A reader of my post on “Freedom Fries” rebukes me for invoking prejudice against the rural poor in calling the two Congressclowns in question “backwoods Yahoos” and referring to “Carolina moonshine.” I agree that the convention under which poor rural whites, especially those from Appalachia, can safely be made the butt of ethnic slurs and jokes is an appalling one, and didn’t mean to invoke it. If I seemed to be doing to so anyone who actually shares that identity, I ask that person’s pardon.

It’s very unlikely that either of the Congressfools is actually poor, and I actually don’t know whether either or both of them represent rural areas. “Backwoods” was intended to mean “provincial.”

Of course, even “provincial” embodies a kind of anti-rural prejudice; it’s primary meaning, after all, is simply “non-resident of the capital city.” It has been the case probably since the rise of civilization that rural people hated urbanites as lazy, morally weak, and exploitative, while city-slickers despised farm-dwellers as ignorant. (Even “clown” originally meant “Countryman, rustic, or peasant,” which is the first definition given in the OED; the circus clown descends from the pantomime or commedia del’arte clown, representing a bumpkin visiting the city dressed up absurdly in what he thinks is finery.)

It’s probably not wrong to think that rurality in the geographic sense correlates with provincialism in the cultural sense, but I agree that it would be nicer not to engage geographic prejudice in mocking that rather widespread (and perhaps characteristically American) failing. If anyone knows a term meaning “Proudly ignorant of anything not local to him” that doesn’t have overtones of “rural,” please let me know.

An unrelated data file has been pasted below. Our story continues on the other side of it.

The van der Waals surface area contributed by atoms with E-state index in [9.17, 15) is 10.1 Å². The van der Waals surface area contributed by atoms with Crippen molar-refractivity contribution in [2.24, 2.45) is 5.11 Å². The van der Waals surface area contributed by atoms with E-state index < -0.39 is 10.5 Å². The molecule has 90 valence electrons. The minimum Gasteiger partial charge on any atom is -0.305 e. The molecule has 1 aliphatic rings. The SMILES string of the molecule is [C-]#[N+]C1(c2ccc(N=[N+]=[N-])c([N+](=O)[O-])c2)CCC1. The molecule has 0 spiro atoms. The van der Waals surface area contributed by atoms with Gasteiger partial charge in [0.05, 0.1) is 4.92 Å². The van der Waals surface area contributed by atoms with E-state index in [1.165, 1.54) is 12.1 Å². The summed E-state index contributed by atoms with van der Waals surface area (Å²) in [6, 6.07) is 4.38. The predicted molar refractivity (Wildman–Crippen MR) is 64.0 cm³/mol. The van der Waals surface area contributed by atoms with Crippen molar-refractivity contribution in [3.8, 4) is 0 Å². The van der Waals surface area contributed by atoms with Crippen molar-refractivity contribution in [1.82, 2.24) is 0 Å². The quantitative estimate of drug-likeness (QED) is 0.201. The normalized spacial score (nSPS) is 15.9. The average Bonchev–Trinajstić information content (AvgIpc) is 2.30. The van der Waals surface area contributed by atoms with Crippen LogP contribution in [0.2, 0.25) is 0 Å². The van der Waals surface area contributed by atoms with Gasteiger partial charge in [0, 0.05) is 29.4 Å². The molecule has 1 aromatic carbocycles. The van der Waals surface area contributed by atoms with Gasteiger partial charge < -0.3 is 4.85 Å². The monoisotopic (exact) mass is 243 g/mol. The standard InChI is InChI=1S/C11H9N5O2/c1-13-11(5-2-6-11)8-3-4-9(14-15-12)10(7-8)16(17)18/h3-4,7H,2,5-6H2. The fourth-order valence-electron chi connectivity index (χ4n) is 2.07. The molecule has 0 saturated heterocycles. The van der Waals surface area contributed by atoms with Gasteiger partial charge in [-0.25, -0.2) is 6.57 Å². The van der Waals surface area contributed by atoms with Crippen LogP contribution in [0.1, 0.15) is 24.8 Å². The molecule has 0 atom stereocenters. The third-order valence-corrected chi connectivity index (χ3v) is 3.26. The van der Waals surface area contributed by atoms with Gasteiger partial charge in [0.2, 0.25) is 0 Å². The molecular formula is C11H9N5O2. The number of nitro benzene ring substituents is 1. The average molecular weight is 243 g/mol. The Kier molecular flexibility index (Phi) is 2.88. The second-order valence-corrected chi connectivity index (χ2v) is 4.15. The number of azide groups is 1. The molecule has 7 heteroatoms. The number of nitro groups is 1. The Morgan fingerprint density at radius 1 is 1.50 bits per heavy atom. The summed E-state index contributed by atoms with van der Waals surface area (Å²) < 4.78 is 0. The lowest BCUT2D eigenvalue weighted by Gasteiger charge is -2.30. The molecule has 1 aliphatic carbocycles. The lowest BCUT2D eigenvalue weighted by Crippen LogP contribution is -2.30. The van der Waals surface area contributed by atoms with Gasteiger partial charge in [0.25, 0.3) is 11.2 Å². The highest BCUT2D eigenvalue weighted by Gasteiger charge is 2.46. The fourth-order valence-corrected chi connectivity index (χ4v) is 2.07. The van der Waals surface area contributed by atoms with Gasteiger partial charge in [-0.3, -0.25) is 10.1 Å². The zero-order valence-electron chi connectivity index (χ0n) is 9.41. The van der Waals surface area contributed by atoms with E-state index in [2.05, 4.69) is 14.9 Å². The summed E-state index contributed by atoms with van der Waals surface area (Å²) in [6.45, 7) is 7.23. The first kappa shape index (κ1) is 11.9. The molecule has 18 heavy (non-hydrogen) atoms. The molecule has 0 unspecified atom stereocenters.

“Yahoo” I take to be the most general possible term of abuse, with no particular geographic reference. The image “Yahoo” calls to my mind is that of ignorance, servility, laziness, and filth. (Swift’s Yahoos are, as Orwell says, merely human beings viewed in an unflattering light.)

The reference to “Carolina moonshine” was intended to parallel French wine; it seemed funnier than “North Carolina furniture,” which is how that passage read in the first version posted. (I couldn’t think of a characteristic Ohio export except polluted air, which is hard to boycott.) I’m not actually a consumer of moonshine (or baseball on television, since I don’t own a television); in any case it would be absurdly spiteful to boycott a state’s products to express disapproval of the actions of its elected officials, which was precisely my point.

My use of insult and abuse in place of argument was calculated; I was responding rudely and unseriously to what I took, and take, to be a rude and unserious gesture by two people whose official position ought to make them want to act better.

Update: Readers suggest “parochial” and “insular” as synonyms for “provincial.” Not bad, though neither conveys the implication of ignorance not only of things foreign but of high culture generally that “provincial” and “backwoods” convey. [“Boorish” is pretty good in attributing rudeness and ignorance together, but “boor” is simply an old word for “peasant” (German bauer, from which “Boer”).]

Author: Mark Kleiman

Professor of Public Policy at the NYU Marron Institute for Urban Management and editor of the Journal of Drug Policy Analysis. Teaches about the methods of policy analysis about drug abuse control and crime control policy, working out the implications of two principles: that swift and certain sanctions don't have to be severe to be effective, and that well-designed threats usually don't have to be carried out. Books: Drugs and Drug Policy: What Everyone Needs to Know (with Jonathan Caulkins and Angela Hawken) When Brute Force Fails: How to Have Less Crime and Less Punishment (Princeton, 2009; named one of the "books of the year" by The Economist Against Excess: Drug Policy for Results (Basic, 1993) Marijuana: Costs of Abuse, Costs of Control (Greenwood, 1989) UCLA Homepage Curriculum Vitae Contact: Markarkleiman-at-gmail.com